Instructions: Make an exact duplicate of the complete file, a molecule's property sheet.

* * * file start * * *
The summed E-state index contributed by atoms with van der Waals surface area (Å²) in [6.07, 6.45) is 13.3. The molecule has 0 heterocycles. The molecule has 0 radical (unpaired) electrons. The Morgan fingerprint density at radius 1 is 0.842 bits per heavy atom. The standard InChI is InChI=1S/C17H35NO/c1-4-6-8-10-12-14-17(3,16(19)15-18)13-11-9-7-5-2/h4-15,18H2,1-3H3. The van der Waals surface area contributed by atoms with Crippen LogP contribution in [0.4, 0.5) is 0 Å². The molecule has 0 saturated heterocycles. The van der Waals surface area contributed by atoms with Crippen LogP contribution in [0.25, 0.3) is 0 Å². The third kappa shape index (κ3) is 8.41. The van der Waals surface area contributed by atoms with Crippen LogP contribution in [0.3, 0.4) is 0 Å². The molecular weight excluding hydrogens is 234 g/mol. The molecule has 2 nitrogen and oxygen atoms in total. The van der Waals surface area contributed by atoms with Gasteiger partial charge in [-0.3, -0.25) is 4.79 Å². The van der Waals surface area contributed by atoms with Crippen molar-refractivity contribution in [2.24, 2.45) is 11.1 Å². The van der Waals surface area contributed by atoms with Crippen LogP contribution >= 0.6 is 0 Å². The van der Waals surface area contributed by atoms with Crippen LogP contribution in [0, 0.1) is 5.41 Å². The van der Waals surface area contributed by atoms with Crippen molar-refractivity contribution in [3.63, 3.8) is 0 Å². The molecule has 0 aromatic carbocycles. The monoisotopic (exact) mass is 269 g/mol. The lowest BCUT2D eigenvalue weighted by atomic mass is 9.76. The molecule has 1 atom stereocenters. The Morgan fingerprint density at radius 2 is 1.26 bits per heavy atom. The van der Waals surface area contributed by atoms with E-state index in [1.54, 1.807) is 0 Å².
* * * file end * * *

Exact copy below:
The summed E-state index contributed by atoms with van der Waals surface area (Å²) in [6.07, 6.45) is 13.3. The molecule has 0 heterocycles. The molecule has 0 radical (unpaired) electrons. The Morgan fingerprint density at radius 1 is 0.842 bits per heavy atom. The standard InChI is InChI=1S/C17H35NO/c1-4-6-8-10-12-14-17(3,16(19)15-18)13-11-9-7-5-2/h4-15,18H2,1-3H3. The van der Waals surface area contributed by atoms with Crippen LogP contribution in [0.4, 0.5) is 0 Å². The molecule has 0 saturated heterocycles. The van der Waals surface area contributed by atoms with Crippen LogP contribution in [0.25, 0.3) is 0 Å². The third kappa shape index (κ3) is 8.41. The van der Waals surface area contributed by atoms with Crippen LogP contribution in [0.3, 0.4) is 0 Å². The molecular weight excluding hydrogens is 234 g/mol. The molecule has 2 nitrogen and oxygen atoms in total. The van der Waals surface area contributed by atoms with Gasteiger partial charge in [-0.3, -0.25) is 4.79 Å². The van der Waals surface area contributed by atoms with Crippen molar-refractivity contribution in [2.24, 2.45) is 11.1 Å². The van der Waals surface area contributed by atoms with Crippen LogP contribution >= 0.6 is 0 Å². The van der Waals surface area contributed by atoms with Crippen LogP contribution in [0, 0.1) is 5.41 Å². The van der Waals surface area contributed by atoms with Crippen molar-refractivity contribution in [3.63, 3.8) is 0 Å². The molecule has 0 aromatic carbocycles. The monoisotopic (exact) mass is 269 g/mol. The lowest BCUT2D eigenvalue weighted by atomic mass is 9.76. The molecule has 1 atom stereocenters. The Morgan fingerprint density at radius 2 is 1.26 bits per heavy atom. The van der Waals surface area contributed by atoms with E-state index in [1.54, 1.807) is 0 Å².